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Codeblock Reference

Dataview JavaScript Codeblocks are created using the dataviewjs language specification for a codeblock:

dv.table([], ...)

The API is available through the implicitly provided dv (or dataview) variable, through which you can query for information, render HTML, and configure the view.

Asynchronous API calls are marked with .


Query methods allow you to query the Dataview index for page metadata; to render this data, use the methods in the render section.


Get page information (via for the page the script is currently executing on.


Take a single string argument, source, which is the same form as a query language source. Return a data array of page objects, which are plain objects with all of the page fields as values.

dv.pages() => all pages in your vault
dv.pages("#books") => all pages with tag 'books'
dv.pages('"folder"') => all pages from folder "folder"
dv.pages("#yes or -#no") => all pages with tag #yes, or which DON'T have tag #no
dv.pages('"folder" or #tag') => all pages with tag #tag, or from folder "folder"

Note that folders need to be double-quoted inside the string (i.e., dv.pages("folder") does not work, but dv.pages('"folder"') does) - this is to exactly match how sources are written in the query language.


As with dv.pages, but just returns a data array of paths of pages that match the given source.

dv.pagePaths("#books") => the paths of pages with tag 'books'

Map a simple path or link to the full page object, which includes all of the pages fields. Automatically does link resolution, and will figure out the extension automatically if not present."Index") => The page object for /Index"books/The") => The page object for /books/The


dv.el(element, text)

Render arbitrary text in the given html element.

dv.el("b", "This is some bold text");

You can specify custom classes to add to the element via cls, and additional attributes via attr:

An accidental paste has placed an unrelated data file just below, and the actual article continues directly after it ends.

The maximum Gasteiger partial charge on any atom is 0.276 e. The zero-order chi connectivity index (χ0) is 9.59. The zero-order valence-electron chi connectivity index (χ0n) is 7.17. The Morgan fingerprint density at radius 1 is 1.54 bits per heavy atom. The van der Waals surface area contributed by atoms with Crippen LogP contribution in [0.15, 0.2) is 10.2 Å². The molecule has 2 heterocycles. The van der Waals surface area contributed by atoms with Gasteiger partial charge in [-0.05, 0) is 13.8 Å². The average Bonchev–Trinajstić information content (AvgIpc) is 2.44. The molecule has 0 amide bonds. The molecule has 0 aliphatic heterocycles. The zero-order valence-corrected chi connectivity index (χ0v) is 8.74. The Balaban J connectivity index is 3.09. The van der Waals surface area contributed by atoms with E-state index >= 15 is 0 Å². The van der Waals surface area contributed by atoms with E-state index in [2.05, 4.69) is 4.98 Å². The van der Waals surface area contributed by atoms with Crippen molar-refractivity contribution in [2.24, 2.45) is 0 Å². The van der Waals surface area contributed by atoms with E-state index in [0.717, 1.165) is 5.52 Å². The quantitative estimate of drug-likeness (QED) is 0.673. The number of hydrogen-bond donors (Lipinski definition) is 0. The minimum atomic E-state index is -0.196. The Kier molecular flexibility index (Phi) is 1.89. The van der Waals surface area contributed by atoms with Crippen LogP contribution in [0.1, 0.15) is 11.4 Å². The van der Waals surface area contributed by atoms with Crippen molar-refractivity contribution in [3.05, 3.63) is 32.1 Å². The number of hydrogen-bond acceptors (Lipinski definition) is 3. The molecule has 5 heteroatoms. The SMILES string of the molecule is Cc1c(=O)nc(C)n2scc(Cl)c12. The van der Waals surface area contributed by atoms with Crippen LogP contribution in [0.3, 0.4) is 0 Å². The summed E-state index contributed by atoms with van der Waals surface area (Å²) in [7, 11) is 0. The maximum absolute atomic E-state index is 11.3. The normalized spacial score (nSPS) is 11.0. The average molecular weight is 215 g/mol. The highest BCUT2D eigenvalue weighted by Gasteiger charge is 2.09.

dv.el("b", "This is some text", { cls: "dataview dataview-class", attr: { alt: "Nice!" } });

dv.header(level, text)

Render a header of level 1 - 6 with the given text.

dv.header(1, "Big!");
dv.header(6, "Tiny");


Render arbitrary text in a paragraph.

dv.paragraph("This is some text");


Render arbitrary text in a span (no padding above/below, unlike a paragraph).

dv.span("This is some text");


Execute an arbitrary dataview query and embed the view into the current page.

dv.execute("LIST FROM #tag");
dv.execute("TABLE field1, field2 FROM #thing");


Execute an arbitrary DataviewJS query and embed the view into the current page.

dv.executeJs("dv.list([1, 2, 3])");

dv.view(path, input)

Complex function which allows for custom views. Will attempt to load a JavaScript file at the given path, passing it dv and input and allowing it to execute. This allows for you to re-use custom view code across multiple pages. Note that this is an asynchronous function since it involves file I/O - make sure to await the result!

await dv.view("views/custom", { arg1: ..., arg2: ... });

If you want to also include custom CSS in your view, you can instead pass a path to a folder containing view.js and view.css; the CSS will be added to the view automatically:

 -> view.js
 -> view.css